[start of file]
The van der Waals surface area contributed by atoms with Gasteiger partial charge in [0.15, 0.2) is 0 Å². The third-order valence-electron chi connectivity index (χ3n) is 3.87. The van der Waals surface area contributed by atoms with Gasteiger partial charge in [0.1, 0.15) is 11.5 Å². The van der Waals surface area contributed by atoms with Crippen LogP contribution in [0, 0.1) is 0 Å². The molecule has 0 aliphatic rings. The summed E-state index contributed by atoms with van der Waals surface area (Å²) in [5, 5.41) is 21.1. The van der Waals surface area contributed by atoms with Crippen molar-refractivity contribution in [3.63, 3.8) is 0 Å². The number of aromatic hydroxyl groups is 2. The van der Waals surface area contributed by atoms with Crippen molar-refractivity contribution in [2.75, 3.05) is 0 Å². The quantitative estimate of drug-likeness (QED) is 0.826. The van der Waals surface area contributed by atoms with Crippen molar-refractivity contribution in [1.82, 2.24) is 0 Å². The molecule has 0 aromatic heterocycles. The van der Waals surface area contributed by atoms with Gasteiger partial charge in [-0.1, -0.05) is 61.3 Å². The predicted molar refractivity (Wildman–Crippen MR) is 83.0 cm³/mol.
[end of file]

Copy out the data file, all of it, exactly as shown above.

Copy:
The van der Waals surface area contributed by atoms with Gasteiger partial charge in [0.15, 0.2) is 0 Å². The third-order valence-electron chi connectivity index (χ3n) is 3.87. The van der Waals surface area contributed by atoms with Gasteiger partial charge in [0.1, 0.15) is 11.5 Å². The van der Waals surface area contributed by atoms with Crippen LogP contribution in [0, 0.1) is 0 Å². The molecule has 0 aliphatic rings. The summed E-state index contributed by atoms with van der Waals surface area (Å²) in [5, 5.41) is 21.1. The van der Waals surface area contributed by atoms with Crippen molar-refractivity contribution in [3.63, 3.8) is 0 Å². The number of aromatic hydroxyl groups is 2. The van der Waals surface area contributed by atoms with Crippen molar-refractivity contribution in [2.75, 3.05) is 0 Å². The quantitative estimate of drug-likeness (QED) is 0.826. The van der Waals surface area contributed by atoms with Crippen molar-refractivity contribution in [1.82, 2.24) is 0 Å². The molecule has 0 aromatic heterocycles. The van der Waals surface area contributed by atoms with Gasteiger partial charge in [-0.1, -0.05) is 61.3 Å². The predicted molar refractivity (Wildman–Crippen MR) is 83.0 cm³/mol.